This week we are at the annual Phocuswright Conference—one of the preeminent events in travel, tourism and hospitality—to dive into the latest trends and shifts in this dynamic industry that is all about travelers.
In previous years at Phocuswright events, we unveiled custom research on how people are using multiple devices to consume and book travel, and their behaviors on each type of screen in the UK and US (download the combined study at bit.ly/MultiscreenTravelPath). Yesterday, we hosted a workshop here at Phocuswright on a study we commissioned with Millward Brown Digital on how consumers today move between travel sites online as part of their purchase path. The options continue to grow for consumers looking to book trips online, making gaining their attention and influencing their decisions further up the marketing funnel more competitive.
The study examined the 45-day period leading up to hotel and air bookings to see the types of travel sites—including Supplier, Online Travel Agency (OTA) and Metasearch sites—that consumers visit online to be inspired, research, plan and book trips. The goal is to better understand the roles these sites play at every stage and the opportunities for marketers to influence consumers during their path to purchasing travel. The insights build on our previous Traveler’s Path to Purchase study from a few years back, which found that American vacation package purchasers visited travel sites 38 times in the 45-day period leading up to booking, with the consumption of travel content more than doubling during the week of booking and OTAs dominating the pre-booking research landscape.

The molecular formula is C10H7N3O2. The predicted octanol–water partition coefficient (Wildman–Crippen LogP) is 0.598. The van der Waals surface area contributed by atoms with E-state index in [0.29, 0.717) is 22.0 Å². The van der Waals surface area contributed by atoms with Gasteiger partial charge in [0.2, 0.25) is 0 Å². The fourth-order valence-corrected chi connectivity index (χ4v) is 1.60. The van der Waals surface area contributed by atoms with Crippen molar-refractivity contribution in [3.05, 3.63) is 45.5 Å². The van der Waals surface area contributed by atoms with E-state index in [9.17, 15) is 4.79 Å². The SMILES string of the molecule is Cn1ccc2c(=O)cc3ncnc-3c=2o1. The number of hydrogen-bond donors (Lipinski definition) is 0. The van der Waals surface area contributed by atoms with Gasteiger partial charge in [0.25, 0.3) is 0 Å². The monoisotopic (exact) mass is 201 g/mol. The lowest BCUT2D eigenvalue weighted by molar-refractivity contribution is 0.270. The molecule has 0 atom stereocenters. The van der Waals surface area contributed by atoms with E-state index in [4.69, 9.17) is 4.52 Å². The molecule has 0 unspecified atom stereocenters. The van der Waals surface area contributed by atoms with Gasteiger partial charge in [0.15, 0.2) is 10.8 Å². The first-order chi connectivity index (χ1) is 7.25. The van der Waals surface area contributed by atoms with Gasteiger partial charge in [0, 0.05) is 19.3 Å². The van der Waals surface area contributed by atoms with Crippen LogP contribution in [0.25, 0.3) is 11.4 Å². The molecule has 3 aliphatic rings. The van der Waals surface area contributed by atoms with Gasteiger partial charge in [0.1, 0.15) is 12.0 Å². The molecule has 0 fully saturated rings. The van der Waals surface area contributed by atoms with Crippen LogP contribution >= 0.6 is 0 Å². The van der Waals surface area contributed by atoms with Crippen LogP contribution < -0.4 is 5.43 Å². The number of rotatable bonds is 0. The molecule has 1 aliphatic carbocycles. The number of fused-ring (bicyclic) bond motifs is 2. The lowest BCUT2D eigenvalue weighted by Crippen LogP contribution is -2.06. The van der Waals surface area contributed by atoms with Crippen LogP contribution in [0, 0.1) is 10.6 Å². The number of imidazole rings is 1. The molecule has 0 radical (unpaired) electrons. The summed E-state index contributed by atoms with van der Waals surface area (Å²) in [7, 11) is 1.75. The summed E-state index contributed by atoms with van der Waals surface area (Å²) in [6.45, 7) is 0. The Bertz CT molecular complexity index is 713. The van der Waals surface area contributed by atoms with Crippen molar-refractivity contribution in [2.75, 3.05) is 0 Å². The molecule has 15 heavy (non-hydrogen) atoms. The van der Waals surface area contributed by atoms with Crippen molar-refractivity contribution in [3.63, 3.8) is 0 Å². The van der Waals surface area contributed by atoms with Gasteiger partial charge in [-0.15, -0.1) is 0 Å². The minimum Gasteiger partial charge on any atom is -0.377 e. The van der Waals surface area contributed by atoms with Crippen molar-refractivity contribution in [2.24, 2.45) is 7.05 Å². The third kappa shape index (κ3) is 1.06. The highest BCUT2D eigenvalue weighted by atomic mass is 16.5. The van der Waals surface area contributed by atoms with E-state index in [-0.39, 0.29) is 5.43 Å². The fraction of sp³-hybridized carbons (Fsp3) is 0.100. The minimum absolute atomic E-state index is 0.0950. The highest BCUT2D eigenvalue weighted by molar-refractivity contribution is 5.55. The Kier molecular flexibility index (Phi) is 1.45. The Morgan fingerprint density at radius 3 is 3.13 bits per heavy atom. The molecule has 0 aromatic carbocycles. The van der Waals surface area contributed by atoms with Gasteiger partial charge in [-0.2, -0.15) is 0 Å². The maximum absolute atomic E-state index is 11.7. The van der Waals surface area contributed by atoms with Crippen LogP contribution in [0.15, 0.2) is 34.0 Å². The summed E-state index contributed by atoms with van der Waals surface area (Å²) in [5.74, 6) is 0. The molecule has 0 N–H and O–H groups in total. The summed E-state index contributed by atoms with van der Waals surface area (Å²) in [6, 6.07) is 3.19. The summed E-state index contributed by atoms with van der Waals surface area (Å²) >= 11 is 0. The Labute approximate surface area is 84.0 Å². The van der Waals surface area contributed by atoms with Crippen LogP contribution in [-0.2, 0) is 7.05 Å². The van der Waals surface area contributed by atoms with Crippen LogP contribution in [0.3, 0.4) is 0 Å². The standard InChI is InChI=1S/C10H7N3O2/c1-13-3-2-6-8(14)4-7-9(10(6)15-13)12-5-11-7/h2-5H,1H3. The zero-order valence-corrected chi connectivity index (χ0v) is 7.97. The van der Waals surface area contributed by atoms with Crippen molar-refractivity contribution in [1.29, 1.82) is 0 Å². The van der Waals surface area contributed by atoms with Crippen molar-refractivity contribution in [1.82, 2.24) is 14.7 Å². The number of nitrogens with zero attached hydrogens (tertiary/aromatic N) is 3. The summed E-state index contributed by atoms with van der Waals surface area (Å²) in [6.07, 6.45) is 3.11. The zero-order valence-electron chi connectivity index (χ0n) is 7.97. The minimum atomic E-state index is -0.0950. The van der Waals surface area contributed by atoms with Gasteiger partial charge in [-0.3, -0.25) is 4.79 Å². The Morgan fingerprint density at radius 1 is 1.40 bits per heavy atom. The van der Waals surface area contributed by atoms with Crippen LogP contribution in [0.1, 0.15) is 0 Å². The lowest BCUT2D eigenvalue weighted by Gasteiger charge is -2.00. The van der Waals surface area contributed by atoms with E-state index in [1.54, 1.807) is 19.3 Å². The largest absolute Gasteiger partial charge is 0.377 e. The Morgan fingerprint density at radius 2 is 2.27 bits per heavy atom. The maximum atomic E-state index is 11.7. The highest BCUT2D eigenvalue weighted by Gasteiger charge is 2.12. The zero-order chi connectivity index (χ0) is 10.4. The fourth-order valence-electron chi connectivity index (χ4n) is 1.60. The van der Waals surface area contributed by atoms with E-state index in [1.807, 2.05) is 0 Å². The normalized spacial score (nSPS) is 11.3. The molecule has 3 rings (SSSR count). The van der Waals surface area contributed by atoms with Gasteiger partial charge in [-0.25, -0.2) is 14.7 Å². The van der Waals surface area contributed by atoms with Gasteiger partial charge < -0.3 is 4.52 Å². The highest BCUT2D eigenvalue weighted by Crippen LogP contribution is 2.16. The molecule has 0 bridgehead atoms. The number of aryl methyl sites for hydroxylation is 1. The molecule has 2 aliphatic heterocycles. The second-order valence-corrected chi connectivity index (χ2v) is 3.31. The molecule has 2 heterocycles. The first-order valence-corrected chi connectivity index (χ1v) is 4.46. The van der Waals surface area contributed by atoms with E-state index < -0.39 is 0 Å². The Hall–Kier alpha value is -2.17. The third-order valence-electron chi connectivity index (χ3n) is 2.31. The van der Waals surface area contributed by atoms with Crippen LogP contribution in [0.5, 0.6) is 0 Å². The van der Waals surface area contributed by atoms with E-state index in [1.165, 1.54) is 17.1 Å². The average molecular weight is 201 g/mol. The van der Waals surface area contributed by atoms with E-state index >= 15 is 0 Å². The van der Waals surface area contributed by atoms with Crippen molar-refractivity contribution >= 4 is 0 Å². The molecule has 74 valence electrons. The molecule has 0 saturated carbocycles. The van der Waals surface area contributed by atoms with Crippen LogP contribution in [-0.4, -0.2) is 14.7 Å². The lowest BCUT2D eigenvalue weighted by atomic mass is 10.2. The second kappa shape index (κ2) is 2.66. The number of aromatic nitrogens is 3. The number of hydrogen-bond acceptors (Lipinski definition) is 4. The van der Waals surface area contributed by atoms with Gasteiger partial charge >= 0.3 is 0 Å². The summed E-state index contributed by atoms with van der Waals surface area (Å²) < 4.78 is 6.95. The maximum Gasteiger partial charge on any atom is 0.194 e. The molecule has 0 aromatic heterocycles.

With the new study, we found that while shoppers utilize several types of travel sites, consumers touched OTA sites at some point in eight of the top 10 most common hotel booking paths, and seven out of 10 for flight. For inspiration consumers start with Supplier and OTA sites nearly as often (40 percent and 39 percent, respectively) for hotels. Travelers visit OTA sites for research and consideration more than any other category for hotels (49 percent) and flights (46 percent). Also, regardless of where people initiate research for hotels and flights, OTAs are consistently the more common travel category immediately downstream of any influential touchpoint.
A couple key takeaways and suggestions for marketers:
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